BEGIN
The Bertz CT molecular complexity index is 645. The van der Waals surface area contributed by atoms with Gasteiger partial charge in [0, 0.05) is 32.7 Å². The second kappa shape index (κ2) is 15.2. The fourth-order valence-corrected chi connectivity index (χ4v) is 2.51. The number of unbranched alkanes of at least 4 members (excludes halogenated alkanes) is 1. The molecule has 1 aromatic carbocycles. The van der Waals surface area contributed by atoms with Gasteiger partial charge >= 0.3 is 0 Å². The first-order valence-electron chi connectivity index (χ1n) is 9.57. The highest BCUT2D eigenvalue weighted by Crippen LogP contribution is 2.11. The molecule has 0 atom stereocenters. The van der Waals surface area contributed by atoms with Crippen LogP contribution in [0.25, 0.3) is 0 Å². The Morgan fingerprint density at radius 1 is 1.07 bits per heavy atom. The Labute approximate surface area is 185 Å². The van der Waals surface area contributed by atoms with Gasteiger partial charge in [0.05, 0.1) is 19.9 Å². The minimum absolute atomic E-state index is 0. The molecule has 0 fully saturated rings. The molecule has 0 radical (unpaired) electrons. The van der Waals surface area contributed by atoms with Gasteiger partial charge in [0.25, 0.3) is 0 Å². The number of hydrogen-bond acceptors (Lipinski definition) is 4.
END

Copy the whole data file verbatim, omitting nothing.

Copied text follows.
The Bertz CT molecular complexity index is 645. The van der Waals surface area contributed by atoms with Gasteiger partial charge in [0, 0.05) is 32.7 Å². The second kappa shape index (κ2) is 15.2. The fourth-order valence-corrected chi connectivity index (χ4v) is 2.51. The number of unbranched alkanes of at least 4 members (excludes halogenated alkanes) is 1. The molecule has 1 aromatic carbocycles. The van der Waals surface area contributed by atoms with Gasteiger partial charge >= 0.3 is 0 Å². The first-order valence-electron chi connectivity index (χ1n) is 9.57. The highest BCUT2D eigenvalue weighted by Crippen LogP contribution is 2.11. The molecule has 0 atom stereocenters. The van der Waals surface area contributed by atoms with Crippen LogP contribution in [0.25, 0.3) is 0 Å². The Morgan fingerprint density at radius 1 is 1.07 bits per heavy atom. The Labute approximate surface area is 185 Å². The van der Waals surface area contributed by atoms with Gasteiger partial charge in [0.05, 0.1) is 19.9 Å². The minimum absolute atomic E-state index is 0. The molecule has 0 fully saturated rings. The molecule has 0 radical (unpaired) electrons. The van der Waals surface area contributed by atoms with Gasteiger partial charge in [0.25, 0.3) is 0 Å². The number of hydrogen-bond acceptors (Lipinski definition) is 4.